Analysts predict 3 percentage point public pension cost increase
Tuesday, September 28, 2021
Early estimates show school districts’ pension costs climbing a sizeable 3 percentage points in 2023, costing Oregon schools an additional $335 million for the biennium.
The Public Employees Retirement System Board meets Friday, Oct. 1. The meeting agenda packet includes a PERS presentation from Milliman, the state’s actuary, that shows PERS rates on the rise again.
In 2020, PERS’ assets made a 7.18% return, just shy of the system’s 7.2% assumed rate of return, according to Milliman. The trend is falling returns, though, and the PERS Board is scheduled to adopt a rule lowering the assumed rate to 6.9%, which in turn will likely drive up PERS rates for public employers.
PERS benefits are paid for by employee contributions, employer contributions and the return on PERS investments. PERS uses an “assumed rate of return” based on long-term expectations to calculate the level of contributions needed to meet benefits. If the rate of return goes down, contributions must go up because courts have ruled promised benefits can’t be changed. Because employee contributions are set in rule, employers must pick up the difference.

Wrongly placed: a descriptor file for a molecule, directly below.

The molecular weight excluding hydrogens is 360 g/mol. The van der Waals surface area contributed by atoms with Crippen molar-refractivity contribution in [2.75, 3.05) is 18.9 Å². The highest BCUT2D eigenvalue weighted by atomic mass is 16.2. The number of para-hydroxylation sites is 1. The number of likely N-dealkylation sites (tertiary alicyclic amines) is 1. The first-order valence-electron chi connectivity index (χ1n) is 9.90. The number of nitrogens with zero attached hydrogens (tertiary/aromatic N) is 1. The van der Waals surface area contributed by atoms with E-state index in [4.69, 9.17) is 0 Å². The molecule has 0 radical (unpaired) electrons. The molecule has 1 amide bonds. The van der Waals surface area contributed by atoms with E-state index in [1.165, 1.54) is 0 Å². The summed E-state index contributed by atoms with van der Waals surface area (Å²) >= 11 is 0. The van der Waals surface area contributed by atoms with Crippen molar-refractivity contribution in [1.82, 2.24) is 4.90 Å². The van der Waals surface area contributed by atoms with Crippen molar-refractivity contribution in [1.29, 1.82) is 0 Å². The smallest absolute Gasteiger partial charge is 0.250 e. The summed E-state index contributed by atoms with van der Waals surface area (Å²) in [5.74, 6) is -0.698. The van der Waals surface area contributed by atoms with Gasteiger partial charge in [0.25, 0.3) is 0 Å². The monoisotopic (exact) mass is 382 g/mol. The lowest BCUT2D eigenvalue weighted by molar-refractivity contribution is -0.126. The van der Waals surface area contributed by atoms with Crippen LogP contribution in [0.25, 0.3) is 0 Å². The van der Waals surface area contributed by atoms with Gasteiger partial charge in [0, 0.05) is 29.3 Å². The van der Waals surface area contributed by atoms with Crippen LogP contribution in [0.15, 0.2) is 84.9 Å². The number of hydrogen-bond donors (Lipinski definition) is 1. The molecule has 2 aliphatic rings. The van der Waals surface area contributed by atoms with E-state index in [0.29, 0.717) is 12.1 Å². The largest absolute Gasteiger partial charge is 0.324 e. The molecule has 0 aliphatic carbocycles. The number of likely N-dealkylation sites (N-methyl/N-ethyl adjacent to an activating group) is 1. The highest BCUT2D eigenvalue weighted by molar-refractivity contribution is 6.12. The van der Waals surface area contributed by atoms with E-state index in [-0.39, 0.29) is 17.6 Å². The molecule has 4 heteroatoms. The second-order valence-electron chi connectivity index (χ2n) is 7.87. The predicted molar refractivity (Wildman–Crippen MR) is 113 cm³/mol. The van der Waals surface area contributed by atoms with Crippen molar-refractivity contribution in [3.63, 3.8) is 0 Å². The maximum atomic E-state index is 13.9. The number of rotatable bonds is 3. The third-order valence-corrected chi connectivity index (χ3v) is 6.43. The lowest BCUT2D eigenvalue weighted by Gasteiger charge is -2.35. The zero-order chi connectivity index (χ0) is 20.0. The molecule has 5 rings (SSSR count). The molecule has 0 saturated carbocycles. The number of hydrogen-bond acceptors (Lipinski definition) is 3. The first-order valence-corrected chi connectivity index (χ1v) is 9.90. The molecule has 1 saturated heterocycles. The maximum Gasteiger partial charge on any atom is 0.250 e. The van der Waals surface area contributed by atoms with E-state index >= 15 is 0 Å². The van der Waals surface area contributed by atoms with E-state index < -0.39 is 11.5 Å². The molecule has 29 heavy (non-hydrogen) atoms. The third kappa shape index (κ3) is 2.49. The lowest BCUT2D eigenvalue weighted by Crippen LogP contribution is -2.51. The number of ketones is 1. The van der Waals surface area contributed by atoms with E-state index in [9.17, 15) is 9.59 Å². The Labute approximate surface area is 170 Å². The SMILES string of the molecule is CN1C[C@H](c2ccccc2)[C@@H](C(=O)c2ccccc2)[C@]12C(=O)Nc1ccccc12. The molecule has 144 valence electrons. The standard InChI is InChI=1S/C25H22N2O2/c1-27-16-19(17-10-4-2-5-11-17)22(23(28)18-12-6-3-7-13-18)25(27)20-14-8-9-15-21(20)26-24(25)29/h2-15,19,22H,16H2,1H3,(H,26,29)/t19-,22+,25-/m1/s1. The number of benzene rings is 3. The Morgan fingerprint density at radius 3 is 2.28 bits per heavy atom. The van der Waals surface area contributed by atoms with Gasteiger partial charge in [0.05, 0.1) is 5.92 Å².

Milliman predicts the average collared base school district rate, not including the rate offsets from side accounts, will increase 3 percentage points to 27.9%.
The current system estimates are only advisory, and Milliman will offer employer-specific advisory rates at the December meeting. The actual rates for 2023-25 will be set in September 2022. The final rate change will depend on the 2021 investment performance, which right now is returning more than 16%. A good 2021 could blunt the increase but is not expected to wipe it out.
OSBA has been working with the Legislature for years to arrest the soaring PERS rates that eat up funds that could be spent in classrooms. Schools will spend about $1.26 billion this biennium on PERS. That is projected to increase to $1.6 billion for 2023-25.
In 2019, the Legislature passed changes to PERS that contributed to an average 4 percentage point rate drop for 2021-23. Such a large rate cut will be hard to arrange again anytime soon, as the change in the assumed rate will also increase PERS' unfunded debt approximately $3.4 billion to $28 billion.